She had always had this expectation that she would love love, but she didn’t. When she was chubby and acne-speckled, with braces on her teeth, the only thing she wanted was for a boy to love her and sacrifice everything for her and make empty promises of running away together and getting matching tattoos. And then she was still chubby with occasional acne and teeth that were slowly sliding back into their crooked positions and she realized that she didn’t need to look like a supermodel to have people tell her that she looked like a supermodel and she didn’t need tangible bones to make men fall in love. After all of that, after she had love and sex and irrational promises she realized that she would rather spread out in her bed and eat that whole pizza herself and travel for months at a time than have a man like that, a suction cup that preferred to attach itself to her breasts.
She met him at a friend’s house party and then again at a board game night and then a third time at a bar. No one ever said that men fell in love with her immediately. Instead, men loved her as an accumulation. After their bar meeting he asked for her phone number and they went out to dinner and afterwards had sex and he said things like, “No one has ever made me come like that before,” and she was unsurprised because she had made lots of men come like that before.
She met him at a painting class she was taking in the evenings. She met him in the grocery store aisle bent over the meats. He invited her back to his condo to make some steaks and she said, “sure” and then later, after some steaks and some drinks and some sex, he said, “No one has ever made me come like that before” and she was unsurprised, again.
They were different hims, but also the same him. They both were white, one with sprawling curly hair and the other nearly hairless, and both wanted to love her and be with her forever and have babies and she was at a spot in her career where she might need to relocate and where she really just wanted to go to sleep at nine p.m. without any hands touching her body and she wanted to be able to get up at five in the morning and go to the gym because her chubbiness was not an indicator of how she treated her body. It did not occur to her that he might be threatened by a second him as she had always lumped them together into the singular. It did not occur to her until both of the hims declared their love for her within the same week that it was never love that she wanted and instead what she wanted was to be the object of desire from afar, an object worth fighting over.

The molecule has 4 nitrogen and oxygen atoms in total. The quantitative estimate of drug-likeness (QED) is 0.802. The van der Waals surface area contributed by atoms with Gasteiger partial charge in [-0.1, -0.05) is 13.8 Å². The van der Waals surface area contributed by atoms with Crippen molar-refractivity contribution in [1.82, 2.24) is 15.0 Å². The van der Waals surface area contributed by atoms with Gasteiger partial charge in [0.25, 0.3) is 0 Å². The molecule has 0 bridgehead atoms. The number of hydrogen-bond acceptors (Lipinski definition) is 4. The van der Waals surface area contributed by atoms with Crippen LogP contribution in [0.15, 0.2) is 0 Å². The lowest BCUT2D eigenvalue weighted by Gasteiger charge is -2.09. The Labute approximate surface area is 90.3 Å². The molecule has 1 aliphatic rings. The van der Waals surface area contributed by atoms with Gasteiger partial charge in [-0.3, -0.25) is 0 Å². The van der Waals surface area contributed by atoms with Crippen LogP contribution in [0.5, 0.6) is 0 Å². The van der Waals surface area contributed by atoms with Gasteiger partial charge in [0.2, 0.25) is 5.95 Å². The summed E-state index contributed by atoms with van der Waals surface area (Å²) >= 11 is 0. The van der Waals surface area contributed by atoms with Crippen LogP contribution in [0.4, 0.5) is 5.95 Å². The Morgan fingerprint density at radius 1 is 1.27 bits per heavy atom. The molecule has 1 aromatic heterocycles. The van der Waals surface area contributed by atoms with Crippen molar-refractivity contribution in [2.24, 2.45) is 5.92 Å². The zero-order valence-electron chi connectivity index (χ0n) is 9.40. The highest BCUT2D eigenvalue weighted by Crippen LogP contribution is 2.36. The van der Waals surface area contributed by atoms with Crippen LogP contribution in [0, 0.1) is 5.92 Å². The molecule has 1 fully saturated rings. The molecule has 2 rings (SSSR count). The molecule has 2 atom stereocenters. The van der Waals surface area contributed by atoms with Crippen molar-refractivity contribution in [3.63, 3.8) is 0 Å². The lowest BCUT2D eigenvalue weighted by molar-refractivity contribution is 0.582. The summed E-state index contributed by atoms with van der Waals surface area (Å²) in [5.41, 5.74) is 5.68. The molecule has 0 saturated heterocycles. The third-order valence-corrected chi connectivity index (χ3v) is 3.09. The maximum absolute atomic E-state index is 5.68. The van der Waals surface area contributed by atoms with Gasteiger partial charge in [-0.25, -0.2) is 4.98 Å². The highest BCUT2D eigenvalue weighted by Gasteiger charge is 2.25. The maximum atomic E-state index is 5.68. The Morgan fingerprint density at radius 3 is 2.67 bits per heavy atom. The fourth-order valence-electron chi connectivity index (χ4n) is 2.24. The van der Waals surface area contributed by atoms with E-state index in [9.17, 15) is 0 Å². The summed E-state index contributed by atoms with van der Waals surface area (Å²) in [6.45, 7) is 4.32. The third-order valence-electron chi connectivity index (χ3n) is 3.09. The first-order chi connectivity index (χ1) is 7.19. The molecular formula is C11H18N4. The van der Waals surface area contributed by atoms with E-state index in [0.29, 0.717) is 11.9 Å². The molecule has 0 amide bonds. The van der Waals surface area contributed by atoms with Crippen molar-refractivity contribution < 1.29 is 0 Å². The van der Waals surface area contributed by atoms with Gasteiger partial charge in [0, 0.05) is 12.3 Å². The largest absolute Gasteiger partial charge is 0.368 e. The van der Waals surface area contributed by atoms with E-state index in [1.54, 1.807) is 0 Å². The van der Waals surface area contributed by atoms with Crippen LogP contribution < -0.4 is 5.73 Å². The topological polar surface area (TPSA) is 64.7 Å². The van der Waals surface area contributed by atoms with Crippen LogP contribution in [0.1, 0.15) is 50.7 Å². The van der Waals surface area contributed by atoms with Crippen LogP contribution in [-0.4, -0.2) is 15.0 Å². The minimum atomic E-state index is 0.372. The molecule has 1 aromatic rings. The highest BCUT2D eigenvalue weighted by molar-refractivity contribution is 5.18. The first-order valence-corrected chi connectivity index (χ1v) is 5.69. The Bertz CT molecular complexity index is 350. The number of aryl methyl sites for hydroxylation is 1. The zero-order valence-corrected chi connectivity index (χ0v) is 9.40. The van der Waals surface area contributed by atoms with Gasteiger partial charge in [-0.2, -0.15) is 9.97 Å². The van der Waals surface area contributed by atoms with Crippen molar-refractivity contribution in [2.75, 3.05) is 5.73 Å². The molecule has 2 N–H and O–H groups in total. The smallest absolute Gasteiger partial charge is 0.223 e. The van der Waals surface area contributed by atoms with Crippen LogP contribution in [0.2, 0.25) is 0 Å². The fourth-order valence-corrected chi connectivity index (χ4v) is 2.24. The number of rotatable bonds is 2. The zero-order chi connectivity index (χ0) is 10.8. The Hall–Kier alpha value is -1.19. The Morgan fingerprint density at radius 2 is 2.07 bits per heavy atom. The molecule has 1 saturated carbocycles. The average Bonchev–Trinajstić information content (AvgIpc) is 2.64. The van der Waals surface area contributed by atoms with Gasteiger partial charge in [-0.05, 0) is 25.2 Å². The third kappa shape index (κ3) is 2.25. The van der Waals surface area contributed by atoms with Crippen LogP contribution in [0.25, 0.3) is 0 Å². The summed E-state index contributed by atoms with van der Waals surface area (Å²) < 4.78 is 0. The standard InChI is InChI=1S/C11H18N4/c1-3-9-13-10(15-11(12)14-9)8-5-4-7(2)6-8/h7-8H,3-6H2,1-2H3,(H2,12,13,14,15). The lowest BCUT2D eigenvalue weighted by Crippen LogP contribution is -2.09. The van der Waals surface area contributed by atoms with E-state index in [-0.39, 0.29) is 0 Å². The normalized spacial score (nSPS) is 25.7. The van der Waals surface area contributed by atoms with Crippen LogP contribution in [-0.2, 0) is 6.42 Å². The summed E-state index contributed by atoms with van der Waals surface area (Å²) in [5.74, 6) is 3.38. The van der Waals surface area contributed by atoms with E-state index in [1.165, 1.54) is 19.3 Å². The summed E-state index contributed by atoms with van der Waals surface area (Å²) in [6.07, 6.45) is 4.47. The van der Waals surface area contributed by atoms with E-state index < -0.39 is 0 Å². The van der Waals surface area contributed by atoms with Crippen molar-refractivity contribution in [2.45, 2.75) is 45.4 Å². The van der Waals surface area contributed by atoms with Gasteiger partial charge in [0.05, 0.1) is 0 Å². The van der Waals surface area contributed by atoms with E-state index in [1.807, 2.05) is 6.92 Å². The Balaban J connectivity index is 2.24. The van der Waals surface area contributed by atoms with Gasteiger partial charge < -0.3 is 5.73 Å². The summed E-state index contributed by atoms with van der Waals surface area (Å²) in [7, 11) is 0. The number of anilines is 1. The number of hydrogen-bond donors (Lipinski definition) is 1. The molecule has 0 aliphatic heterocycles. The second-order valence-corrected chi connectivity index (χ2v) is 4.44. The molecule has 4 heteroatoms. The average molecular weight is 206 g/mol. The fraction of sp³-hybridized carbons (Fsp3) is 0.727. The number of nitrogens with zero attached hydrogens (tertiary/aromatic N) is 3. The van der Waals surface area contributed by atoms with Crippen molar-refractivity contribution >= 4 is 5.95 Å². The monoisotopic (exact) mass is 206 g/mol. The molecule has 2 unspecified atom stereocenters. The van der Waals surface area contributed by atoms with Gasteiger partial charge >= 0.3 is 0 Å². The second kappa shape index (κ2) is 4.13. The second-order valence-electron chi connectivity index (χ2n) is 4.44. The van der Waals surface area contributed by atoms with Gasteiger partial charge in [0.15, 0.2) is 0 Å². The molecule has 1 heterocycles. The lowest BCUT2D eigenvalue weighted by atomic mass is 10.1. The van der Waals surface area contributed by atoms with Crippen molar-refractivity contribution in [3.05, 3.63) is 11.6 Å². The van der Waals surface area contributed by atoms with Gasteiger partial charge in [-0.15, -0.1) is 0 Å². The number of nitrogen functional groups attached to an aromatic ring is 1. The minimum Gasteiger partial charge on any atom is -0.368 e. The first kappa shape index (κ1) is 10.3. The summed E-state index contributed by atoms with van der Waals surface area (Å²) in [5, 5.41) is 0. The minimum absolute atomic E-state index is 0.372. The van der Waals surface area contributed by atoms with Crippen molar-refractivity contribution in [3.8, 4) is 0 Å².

She had recently joined a hiking group. Her doctor had indicated that she had low levels of vitamin D and she enjoyed the fresh air. So when he and the second him asked what she was doing one Saturday morning, she invited them along. She did not expect them to pick up large sticks off the trail, the way a dog might, and she did not expect them to rip their shirts off as though transitioning from man to beast and she did not expect them to start swinging the sticks at each other in the air. As they swung, their cheeks cut open and their breathing heavy, she recalled a scene from a nature documentary of two bucks entangled with each other, as though in love, their horns locked in a competition to win over the doe. All the doe really wanted was to see some bucks fighting over her body, which was hers to begin with and hers to end.
Tasha Coryell is an MFA Candidate at the University of Alabama, where she is working on a novel about murderous sorority girls. Her work has been featured in [PANK], The Collagist, Word Riot and other journals.